One of the first bills the governor signed this session was meant to help with the nursing shortage.
The Enhanced Nurse Licensure Compact, allows nurses to care for patients in states that sign up for the program. The goal is to make it easier for nurses to transfer their license from other states.
Wyoming, Utah, Arizona and about two dozen others are a part of the Compact.
Some new graduates say it's putting them in a bind.
Nursing applicants in Colorado were warned recently of an up to four-month delay to the approval of their licenses.
Those with the original NLC multi-state license will be grandfathered into the eNLC, but December graduates are now facing delays.
Diana Mendoza graduated from Arapahoe Community College in December. "Before graduating I had jobs I had been looking at," Mendoza said.
One number held her back, the nursing license number.
"Once I passed, I was telling my son, 'mommy is going to be a nurse, it's finally going to happen! Mommy is just waiting for her number'," Mendoza said.
She had been told that number was going to come within 4-6 weeks, but that didn't happen.
Instead, she got a letter from the Colorado Department of Regulatory Agencies sent to nursing applicants.
The letter says the new law required her to get a background check from the Colorado Bureau of Investigation, but CBI needed approval by the FBI and that could take up to 120 days.
"That's a little bit over four months and four months from now, is that job still going to be there? Probably not," Mendoza said.
Colorado applicants must submit a fingerprint-based background check before a nurse can be issued a compact nursing license.
Once that approval process is complete, all pending nurse applicants will get instructions on how to get these fingerprints and to move their license along.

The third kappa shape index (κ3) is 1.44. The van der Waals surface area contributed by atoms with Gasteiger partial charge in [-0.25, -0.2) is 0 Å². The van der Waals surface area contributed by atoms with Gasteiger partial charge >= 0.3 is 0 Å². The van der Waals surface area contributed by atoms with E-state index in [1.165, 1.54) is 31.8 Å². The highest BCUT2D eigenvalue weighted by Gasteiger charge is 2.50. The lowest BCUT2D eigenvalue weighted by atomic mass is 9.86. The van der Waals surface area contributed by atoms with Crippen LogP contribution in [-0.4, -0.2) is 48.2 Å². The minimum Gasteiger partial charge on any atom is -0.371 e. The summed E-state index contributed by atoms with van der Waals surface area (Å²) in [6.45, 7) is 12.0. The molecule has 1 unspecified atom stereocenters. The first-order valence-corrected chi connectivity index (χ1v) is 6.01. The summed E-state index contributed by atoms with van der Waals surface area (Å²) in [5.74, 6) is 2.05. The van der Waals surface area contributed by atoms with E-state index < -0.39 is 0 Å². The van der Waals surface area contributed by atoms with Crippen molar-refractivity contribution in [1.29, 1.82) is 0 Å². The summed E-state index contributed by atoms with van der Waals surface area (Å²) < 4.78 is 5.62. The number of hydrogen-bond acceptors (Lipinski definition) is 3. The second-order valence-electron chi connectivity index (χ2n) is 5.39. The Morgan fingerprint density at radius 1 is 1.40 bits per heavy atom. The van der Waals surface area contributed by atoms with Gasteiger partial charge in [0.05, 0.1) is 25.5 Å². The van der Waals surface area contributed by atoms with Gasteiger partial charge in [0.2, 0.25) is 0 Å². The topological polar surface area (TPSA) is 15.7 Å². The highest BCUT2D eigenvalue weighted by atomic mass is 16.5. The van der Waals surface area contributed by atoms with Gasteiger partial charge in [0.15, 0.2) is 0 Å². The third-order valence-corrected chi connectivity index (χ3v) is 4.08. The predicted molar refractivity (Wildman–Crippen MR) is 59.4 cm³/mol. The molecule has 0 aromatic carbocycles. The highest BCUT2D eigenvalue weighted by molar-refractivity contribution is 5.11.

Thursday, Mendoza personally went to meet with the Board of Nursing to get some answers. Instead, she was received by woman who told her she needed to call and make an appointment. "I have called, but no one answers," Mendoza said.
State Senator Nancy Todd spoke with 9NEWS on Thursday, empathizing with nurses who may have jobs hanging in the balance.
"We definitely don't want to keep our nurses waiting, especially if they have prospective jobs lined up," Todd said. "We're looking into it now and will provide more information on a way forward as quickly as possible."
In the meantime, nursing applicants are in a bit of a holding pattern; waiting for word from DORA, that released this statement on Thursday:
The pending nursing applications are being processed, and applicants are being permitted to take their nursing exams when they apply for licensure in Colorado.
A new step in the process based upon the adoption of SB18-027 is a fingerprint-based criminal background check before a nurse can be issued a compact nursing license in Colorado. However, the Colorado Bureau of Investigation is currently awaiting approval from the Federal Bureau of Investigation, which is required prior to processing the fingerprint background checks. The approval process from the FBI can take up to 120 days. Once CBI receives approval from the FBI, We are currently working with National Council of State Boards of Nursing to explore options to address applications during the time period before CBI can process the fingerprint background checks while still remaining compliant with the compact.
DORA will be sending email communication to all pending nurse applicants with instructions on how to obtain their fingerprint background checks and move their application forward.